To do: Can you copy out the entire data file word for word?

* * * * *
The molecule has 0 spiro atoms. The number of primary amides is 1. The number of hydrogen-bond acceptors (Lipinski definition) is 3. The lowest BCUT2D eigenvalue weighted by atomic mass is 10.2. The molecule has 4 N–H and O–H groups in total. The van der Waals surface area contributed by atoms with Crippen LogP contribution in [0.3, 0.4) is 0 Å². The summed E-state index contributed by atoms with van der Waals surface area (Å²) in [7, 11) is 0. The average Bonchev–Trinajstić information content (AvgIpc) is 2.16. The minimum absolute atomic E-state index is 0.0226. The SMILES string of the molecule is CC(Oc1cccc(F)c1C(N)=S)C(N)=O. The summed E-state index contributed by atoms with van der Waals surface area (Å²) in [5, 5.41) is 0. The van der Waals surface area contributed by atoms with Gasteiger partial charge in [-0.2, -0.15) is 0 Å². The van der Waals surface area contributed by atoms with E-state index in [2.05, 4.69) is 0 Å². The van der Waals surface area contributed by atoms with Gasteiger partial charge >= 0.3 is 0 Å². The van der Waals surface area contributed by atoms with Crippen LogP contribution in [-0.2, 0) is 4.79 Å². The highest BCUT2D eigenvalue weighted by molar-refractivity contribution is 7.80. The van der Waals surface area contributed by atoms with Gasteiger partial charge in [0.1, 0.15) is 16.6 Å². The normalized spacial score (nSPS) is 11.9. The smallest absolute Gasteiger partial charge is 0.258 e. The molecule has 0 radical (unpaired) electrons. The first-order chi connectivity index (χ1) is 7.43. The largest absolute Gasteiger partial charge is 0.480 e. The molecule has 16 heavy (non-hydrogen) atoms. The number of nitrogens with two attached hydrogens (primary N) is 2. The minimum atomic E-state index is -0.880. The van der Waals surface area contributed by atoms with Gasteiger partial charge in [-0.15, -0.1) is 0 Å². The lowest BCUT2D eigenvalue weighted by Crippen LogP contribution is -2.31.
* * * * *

The molecule has 0 spiro atoms. The number of primary amides is 1. The number of hydrogen-bond acceptors (Lipinski definition) is 3. The lowest BCUT2D eigenvalue weighted by atomic mass is 10.2. The molecule has 4 N–H and O–H groups in total. The van der Waals surface area contributed by atoms with Crippen LogP contribution in [0.3, 0.4) is 0 Å². The summed E-state index contributed by atoms with van der Waals surface area (Å²) in [7, 11) is 0. The average Bonchev–Trinajstić information content (AvgIpc) is 2.16. The minimum absolute atomic E-state index is 0.0226. The SMILES string of the molecule is CC(Oc1cccc(F)c1C(N)=S)C(N)=O. The summed E-state index contributed by atoms with van der Waals surface area (Å²) in [5, 5.41) is 0. The van der Waals surface area contributed by atoms with Gasteiger partial charge in [-0.2, -0.15) is 0 Å². The van der Waals surface area contributed by atoms with E-state index in [2.05, 4.69) is 0 Å². The van der Waals surface area contributed by atoms with Gasteiger partial charge >= 0.3 is 0 Å². The van der Waals surface area contributed by atoms with Crippen LogP contribution in [-0.2, 0) is 4.79 Å². The highest BCUT2D eigenvalue weighted by molar-refractivity contribution is 7.80. The van der Waals surface area contributed by atoms with Gasteiger partial charge in [0.1, 0.15) is 16.6 Å². The normalized spacial score (nSPS) is 11.9. The smallest absolute Gasteiger partial charge is 0.258 e. The molecule has 0 radical (unpaired) electrons. The first-order chi connectivity index (χ1) is 7.43. The largest absolute Gasteiger partial charge is 0.480 e. The molecule has 16 heavy (non-hydrogen) atoms. The number of nitrogens with two attached hydrogens (primary N) is 2. The minimum atomic E-state index is -0.880. The van der Waals surface area contributed by atoms with Gasteiger partial charge in [-0.15, -0.1) is 0 Å². The lowest BCUT2D eigenvalue weighted by Crippen LogP contribution is -2.31.